Friday, 21 October 2011

Urine Drug Screens and Buprenorphine

A drug treatment service conducts urine drug screens. Certainly, if a drug service did nothing else, it'd at least prescribe substitute medication and carry out frequent urine tests. The tests provide an easy (save for paruresis) and cost effective way of monitoring the success treatment and are generally accurate...

I say generally as no test can be 100% accurate; a fact that was born out when a patient who had recently come on to my caseload returned three consecutive buprenorphine positive urine screens (he was prescribed methadone). He denied it's usage emphatically on each occasion.

As a drug worker, it's often hard not to be cynical. I understand buprenorphine has gained popularity in prisons where it is snorted, and it's not a drug the service routinely tests for (I ordered the test specifically). It wasn't out of the question that this particular individual had found a substance that fell under the radar, so-to-speak. Nevertheless, his impassioned denial spurred me to investigate.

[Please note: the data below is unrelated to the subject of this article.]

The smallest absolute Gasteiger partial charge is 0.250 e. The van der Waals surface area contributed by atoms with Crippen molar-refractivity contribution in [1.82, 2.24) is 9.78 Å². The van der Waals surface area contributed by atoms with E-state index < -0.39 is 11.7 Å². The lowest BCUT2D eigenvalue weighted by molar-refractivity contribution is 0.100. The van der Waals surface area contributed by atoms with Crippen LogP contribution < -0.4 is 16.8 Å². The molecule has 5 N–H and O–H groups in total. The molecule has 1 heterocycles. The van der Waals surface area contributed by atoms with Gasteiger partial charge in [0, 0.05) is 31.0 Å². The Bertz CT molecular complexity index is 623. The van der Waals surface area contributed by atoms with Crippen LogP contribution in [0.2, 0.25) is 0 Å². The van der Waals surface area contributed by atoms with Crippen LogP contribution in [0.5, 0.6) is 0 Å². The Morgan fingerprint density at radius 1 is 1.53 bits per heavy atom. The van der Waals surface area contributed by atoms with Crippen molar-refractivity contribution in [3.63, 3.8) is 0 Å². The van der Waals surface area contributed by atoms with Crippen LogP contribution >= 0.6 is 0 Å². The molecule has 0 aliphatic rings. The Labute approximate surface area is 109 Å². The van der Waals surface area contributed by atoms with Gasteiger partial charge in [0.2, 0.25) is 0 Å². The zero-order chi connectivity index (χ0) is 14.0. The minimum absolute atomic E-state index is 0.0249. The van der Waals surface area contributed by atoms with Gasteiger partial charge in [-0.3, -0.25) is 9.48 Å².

I contacted the lab who had conducted the test and spoke to the manager. He told me that an individual prescribed buprenorphine would return a positive result in the order of 15 000 units. My patient's sample showed around 1500 units; a weak positive? On further investigation (probably a google search?) the lab manager told me that urine tests can show up positive for buprenorphine if the individual is also taking opiates such as codeine, dihydrocodeine, tramdol, etc.

And indeed it was that this particular patient had been taking co-codamol for chronic back and neck pain.Was it this that was skewing the test? More than likely, given the weakness of the positive.

In drug treatment services, the truth can often seem difficult to come by. It's hard to question what's written in black and white on a pathology report, but it's often harder to question the seemingly genuine pleas from our patient's. Ultimately, it somewhere in the middle of laboratory tests, clinical judgement, and - perhaps most importantly - the development of a good patient/nurse relationship, that the truth can be found.